Autumn in Japan is a magical time. The humidity slowly disappears and the skies are clear; perfect for hiking and sightseeing.
Takao San is a beautiful mountain located in the far west of the Tokyo metropolis. This is one of the top places to go kouyou-spotting (the changing of autumn leaves) in Tokyo and is also apparently the most-climbed mountain in the world! It’s a great day trip as it’s easily reached by train from Shinjuku.
Once you get to Takao San Guchi station, find the trail map and choose one of the slightly harder trails if you’d like to avoid the crowds.
The mountain is especially popular during Autumn weekends when visitors enjoy the famous red maple trees. Some of the quieter trails are just right for Forest Bathing. While peacefully wandering, you may even stumble upon a small shrine, or some protective jizo statues by the path. Once you get to the top you’ll be treated to a magnificent view of Tokyo; including the Shinjuku skyline!
You can shop for omiyage or queue up for the cable car and chair lift at the base of the mountain, near the station. The cable car is a quick and convenient option to get straight to the views without having to hike, but it can be a long wait.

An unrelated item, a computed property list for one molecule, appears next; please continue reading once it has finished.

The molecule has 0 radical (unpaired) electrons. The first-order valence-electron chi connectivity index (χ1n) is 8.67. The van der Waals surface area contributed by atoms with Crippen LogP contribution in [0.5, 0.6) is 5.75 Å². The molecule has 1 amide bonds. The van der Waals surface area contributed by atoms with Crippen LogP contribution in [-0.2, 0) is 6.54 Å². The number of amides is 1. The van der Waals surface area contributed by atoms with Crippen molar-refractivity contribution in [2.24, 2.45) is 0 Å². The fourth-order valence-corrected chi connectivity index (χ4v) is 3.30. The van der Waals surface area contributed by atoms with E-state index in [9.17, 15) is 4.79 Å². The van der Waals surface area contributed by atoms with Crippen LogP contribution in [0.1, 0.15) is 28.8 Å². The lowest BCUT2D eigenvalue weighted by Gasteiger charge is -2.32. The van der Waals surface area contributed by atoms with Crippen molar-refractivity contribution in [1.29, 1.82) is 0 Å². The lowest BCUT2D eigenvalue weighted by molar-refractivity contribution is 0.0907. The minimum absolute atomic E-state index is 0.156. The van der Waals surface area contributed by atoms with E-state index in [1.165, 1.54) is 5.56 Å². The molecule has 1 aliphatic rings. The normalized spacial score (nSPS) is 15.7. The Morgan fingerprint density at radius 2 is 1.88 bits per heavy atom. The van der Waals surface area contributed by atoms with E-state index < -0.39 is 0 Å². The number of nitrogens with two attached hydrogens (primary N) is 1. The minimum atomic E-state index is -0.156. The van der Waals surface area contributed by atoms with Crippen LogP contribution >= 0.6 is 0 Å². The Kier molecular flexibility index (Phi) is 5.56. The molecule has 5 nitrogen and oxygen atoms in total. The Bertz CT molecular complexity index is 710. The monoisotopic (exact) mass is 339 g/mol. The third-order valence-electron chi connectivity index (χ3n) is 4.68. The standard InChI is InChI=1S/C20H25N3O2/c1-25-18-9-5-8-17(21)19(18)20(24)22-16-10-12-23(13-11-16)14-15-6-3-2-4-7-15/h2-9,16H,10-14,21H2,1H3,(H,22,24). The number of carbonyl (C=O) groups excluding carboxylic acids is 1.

There are plenty of trails to choose from, of varying difficulties and lengths. We chose trail #6 because it looked quite quick. The trail wasn’t long, under an hour, but it was quite steep, rocky and muddy. What a beautiful hike though! There were a few little shrines along the way, some beautiful trees and lots of fresh air. Most of the trees were still green but we did catch a few glimpses of bright red.
The mini summit (the actual summit is higher up) is where the cable car and chair lift end. Here you’ll find hot snacks and drinks, and plenty of photo options. We found the observatory and ooh’d and aah’d over the epic views of Tokyo – you can even see the tall buildings of the city centre right on the horizon.
From the actual summit further up, you can see a glimpse of Mt Fuji on clear days.
Where: Far West Tokyo
When: All year round, though winter would be a bit cold. Summer is popular for drinking beer at the observatory, autumn for leaf viewing and spring for the blossoms.
How to get there: The Keio Line, 390 yen from Shinjuku station
Recommended for: everyone! You can hike, take the cable car or chair lift, or just wander around the little village at the base of the mountain